Even beyond such recycling of Japanese product, Disney’s own straight-to-video fare—namely, Tarzan II: The Legend Begins—argues that the company’s declarations of 2D’s death were greatly exaggerated, if not flat out wrong. Fans of the full-length, big-screen feature will rejoice in this faithful, quite enthralling prequel that shows us how the juvenile Tarzan, raised by gorillas in the jungle, learns to accept his non-ape attributes. Most of the cast from Tarzan is back, including Glenn Close and Lance Henricksen, joined by Brad Garret, Estelle Harris, and—Mr. “Seven Words You Can’t Say on TV”—George Carlin.
The tyke Tarzan has a fairly straightforward adventure: after he accidentally injures his gorilla mother and is separated from the pack, Tarzan learns that his fellow simians see him as a liability. He runs away and ends up confronting the dreaded Zugor, the monster of Dark Mountain. While the film lacks complexity (like most Disney animation releases of late), the vibrant artwork keeps us engaged and amused. Sure, we could do without Phil Collins warbling his wounded sing-alongs and some of the humor is more slapstick than sophisticated. But Tarzan II is surprisingly strong for a company that regularly bastardizes its classics rather than paying proper sequel-tribute.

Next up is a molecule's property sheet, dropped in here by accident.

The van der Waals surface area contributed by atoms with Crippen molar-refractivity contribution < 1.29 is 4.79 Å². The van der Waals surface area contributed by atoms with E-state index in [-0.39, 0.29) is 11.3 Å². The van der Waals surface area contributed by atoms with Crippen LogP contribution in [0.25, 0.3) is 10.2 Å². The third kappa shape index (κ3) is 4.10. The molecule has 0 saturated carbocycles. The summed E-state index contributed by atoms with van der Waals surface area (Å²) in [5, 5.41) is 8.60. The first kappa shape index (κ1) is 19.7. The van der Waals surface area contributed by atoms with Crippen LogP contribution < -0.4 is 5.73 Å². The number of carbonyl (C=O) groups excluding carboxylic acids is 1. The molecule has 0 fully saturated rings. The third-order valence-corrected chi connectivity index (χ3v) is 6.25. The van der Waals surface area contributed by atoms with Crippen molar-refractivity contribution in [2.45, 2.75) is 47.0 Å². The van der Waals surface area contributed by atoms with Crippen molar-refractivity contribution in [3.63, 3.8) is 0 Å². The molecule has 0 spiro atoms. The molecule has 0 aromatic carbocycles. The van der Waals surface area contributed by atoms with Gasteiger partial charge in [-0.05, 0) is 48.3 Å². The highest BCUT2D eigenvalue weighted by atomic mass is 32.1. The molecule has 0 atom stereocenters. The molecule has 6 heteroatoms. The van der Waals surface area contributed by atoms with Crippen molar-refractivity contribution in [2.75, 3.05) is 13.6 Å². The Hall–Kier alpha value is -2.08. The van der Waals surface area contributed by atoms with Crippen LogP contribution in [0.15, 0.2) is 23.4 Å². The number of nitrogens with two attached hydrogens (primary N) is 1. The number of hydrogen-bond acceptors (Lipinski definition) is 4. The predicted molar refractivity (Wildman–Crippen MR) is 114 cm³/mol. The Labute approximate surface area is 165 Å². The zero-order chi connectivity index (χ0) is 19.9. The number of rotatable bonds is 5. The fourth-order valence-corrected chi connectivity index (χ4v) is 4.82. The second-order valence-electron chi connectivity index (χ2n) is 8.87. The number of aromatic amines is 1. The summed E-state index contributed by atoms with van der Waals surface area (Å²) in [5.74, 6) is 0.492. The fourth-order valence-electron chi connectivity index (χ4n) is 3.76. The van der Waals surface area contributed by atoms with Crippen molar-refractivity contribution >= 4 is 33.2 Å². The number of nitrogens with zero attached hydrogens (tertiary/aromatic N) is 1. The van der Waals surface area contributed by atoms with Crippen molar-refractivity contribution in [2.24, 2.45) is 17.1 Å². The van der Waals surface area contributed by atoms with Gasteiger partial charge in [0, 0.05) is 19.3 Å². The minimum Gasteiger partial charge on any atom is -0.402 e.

Tarzan II, along with Tokyo Pig and parts of BeyBlade, demonstrate the sustained viability of traditional animation. This even though CGI has infiltrated almost every aspect of children’s programming. The huge successes of Finding Nemo and The Incredibles have more or less guaranteed that every animated movie you see in theaters from now on will be rendered in bits. Even as 2D lingers, beautifully drawn and painstakingly hand-inked, the days of backdrops that looked like masterworks are long gone.